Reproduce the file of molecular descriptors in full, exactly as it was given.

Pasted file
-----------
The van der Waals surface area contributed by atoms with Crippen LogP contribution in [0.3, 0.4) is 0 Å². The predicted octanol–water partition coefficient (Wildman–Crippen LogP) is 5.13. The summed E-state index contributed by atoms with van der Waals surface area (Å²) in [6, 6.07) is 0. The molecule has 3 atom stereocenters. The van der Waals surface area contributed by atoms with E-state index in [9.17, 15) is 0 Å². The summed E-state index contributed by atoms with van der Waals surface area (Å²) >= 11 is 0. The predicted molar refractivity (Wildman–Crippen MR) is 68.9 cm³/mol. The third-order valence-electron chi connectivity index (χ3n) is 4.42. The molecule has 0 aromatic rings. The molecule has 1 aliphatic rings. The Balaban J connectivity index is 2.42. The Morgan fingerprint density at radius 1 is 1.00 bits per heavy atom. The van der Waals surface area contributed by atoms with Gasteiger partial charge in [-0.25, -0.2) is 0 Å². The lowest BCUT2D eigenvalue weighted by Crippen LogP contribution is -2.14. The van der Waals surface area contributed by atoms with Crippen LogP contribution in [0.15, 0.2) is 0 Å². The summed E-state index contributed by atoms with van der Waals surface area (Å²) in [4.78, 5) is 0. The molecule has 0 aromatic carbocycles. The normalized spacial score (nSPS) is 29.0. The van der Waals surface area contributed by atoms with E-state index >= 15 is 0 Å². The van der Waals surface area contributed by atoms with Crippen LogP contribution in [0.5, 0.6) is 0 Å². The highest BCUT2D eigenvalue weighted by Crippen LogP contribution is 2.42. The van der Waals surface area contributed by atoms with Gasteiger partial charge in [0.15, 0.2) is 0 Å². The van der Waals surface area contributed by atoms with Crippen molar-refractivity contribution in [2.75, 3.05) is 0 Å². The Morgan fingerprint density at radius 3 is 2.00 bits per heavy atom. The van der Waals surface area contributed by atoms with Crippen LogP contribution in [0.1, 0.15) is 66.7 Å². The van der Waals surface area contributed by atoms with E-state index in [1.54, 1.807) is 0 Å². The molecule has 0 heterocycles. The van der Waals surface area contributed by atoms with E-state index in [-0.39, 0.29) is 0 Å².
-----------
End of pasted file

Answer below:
The van der Waals surface area contributed by atoms with Crippen LogP contribution in [0.3, 0.4) is 0 Å². The predicted octanol–water partition coefficient (Wildman–Crippen LogP) is 5.13. The summed E-state index contributed by atoms with van der Waals surface area (Å²) in [6, 6.07) is 0. The molecule has 3 atom stereocenters. The van der Waals surface area contributed by atoms with E-state index in [9.17, 15) is 0 Å². The summed E-state index contributed by atoms with van der Waals surface area (Å²) >= 11 is 0. The predicted molar refractivity (Wildman–Crippen MR) is 68.9 cm³/mol. The third-order valence-electron chi connectivity index (χ3n) is 4.42. The molecule has 0 aromatic rings. The molecule has 1 aliphatic rings. The Balaban J connectivity index is 2.42. The Morgan fingerprint density at radius 1 is 1.00 bits per heavy atom. The van der Waals surface area contributed by atoms with Gasteiger partial charge in [-0.25, -0.2) is 0 Å². The lowest BCUT2D eigenvalue weighted by Crippen LogP contribution is -2.14. The van der Waals surface area contributed by atoms with Crippen LogP contribution in [0.15, 0.2) is 0 Å². The summed E-state index contributed by atoms with van der Waals surface area (Å²) in [4.78, 5) is 0. The molecule has 0 aromatic carbocycles. The normalized spacial score (nSPS) is 29.0. The van der Waals surface area contributed by atoms with E-state index >= 15 is 0 Å². The van der Waals surface area contributed by atoms with Crippen LogP contribution in [0.5, 0.6) is 0 Å². The highest BCUT2D eigenvalue weighted by Crippen LogP contribution is 2.42. The van der Waals surface area contributed by atoms with Gasteiger partial charge in [0.15, 0.2) is 0 Å². The van der Waals surface area contributed by atoms with Crippen molar-refractivity contribution in [2.75, 3.05) is 0 Å². The Morgan fingerprint density at radius 3 is 2.00 bits per heavy atom. The van der Waals surface area contributed by atoms with Crippen LogP contribution in [0.1, 0.15) is 66.7 Å². The van der Waals surface area contributed by atoms with E-state index in [1.54, 1.807) is 0 Å². The molecule has 0 heterocycles. The van der Waals surface area contributed by atoms with E-state index in [-0.39, 0.29) is 0 Å².